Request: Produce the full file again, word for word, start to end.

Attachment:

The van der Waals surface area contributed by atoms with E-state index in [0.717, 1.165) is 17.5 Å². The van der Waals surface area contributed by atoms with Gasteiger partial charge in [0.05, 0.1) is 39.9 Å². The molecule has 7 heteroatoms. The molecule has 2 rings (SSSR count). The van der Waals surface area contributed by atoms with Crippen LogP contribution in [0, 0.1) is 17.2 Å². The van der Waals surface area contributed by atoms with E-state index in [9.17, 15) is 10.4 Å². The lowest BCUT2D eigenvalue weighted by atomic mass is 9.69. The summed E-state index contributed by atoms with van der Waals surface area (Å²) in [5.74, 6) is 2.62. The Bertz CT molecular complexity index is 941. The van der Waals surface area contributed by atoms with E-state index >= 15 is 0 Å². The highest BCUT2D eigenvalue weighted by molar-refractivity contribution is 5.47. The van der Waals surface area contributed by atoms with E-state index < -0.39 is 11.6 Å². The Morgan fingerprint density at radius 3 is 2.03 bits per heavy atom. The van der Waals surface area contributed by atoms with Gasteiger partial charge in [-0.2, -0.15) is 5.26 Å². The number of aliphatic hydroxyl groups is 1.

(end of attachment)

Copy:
The van der Waals surface area contributed by atoms with E-state index in [0.717, 1.165) is 17.5 Å². The van der Waals surface area contributed by atoms with Gasteiger partial charge in [0.05, 0.1) is 39.9 Å². The molecule has 7 heteroatoms. The molecule has 2 rings (SSSR count). The van der Waals surface area contributed by atoms with Crippen LogP contribution in [0, 0.1) is 17.2 Å². The van der Waals surface area contributed by atoms with E-state index in [9.17, 15) is 10.4 Å². The lowest BCUT2D eigenvalue weighted by atomic mass is 9.69. The summed E-state index contributed by atoms with van der Waals surface area (Å²) in [5.74, 6) is 2.62. The Bertz CT molecular complexity index is 941. The van der Waals surface area contributed by atoms with E-state index >= 15 is 0 Å². The highest BCUT2D eigenvalue weighted by molar-refractivity contribution is 5.47. The van der Waals surface area contributed by atoms with E-state index < -0.39 is 11.6 Å². The Morgan fingerprint density at radius 3 is 2.03 bits per heavy atom. The van der Waals surface area contributed by atoms with Gasteiger partial charge in [-0.2, -0.15) is 5.26 Å². The number of aliphatic hydroxyl groups is 1.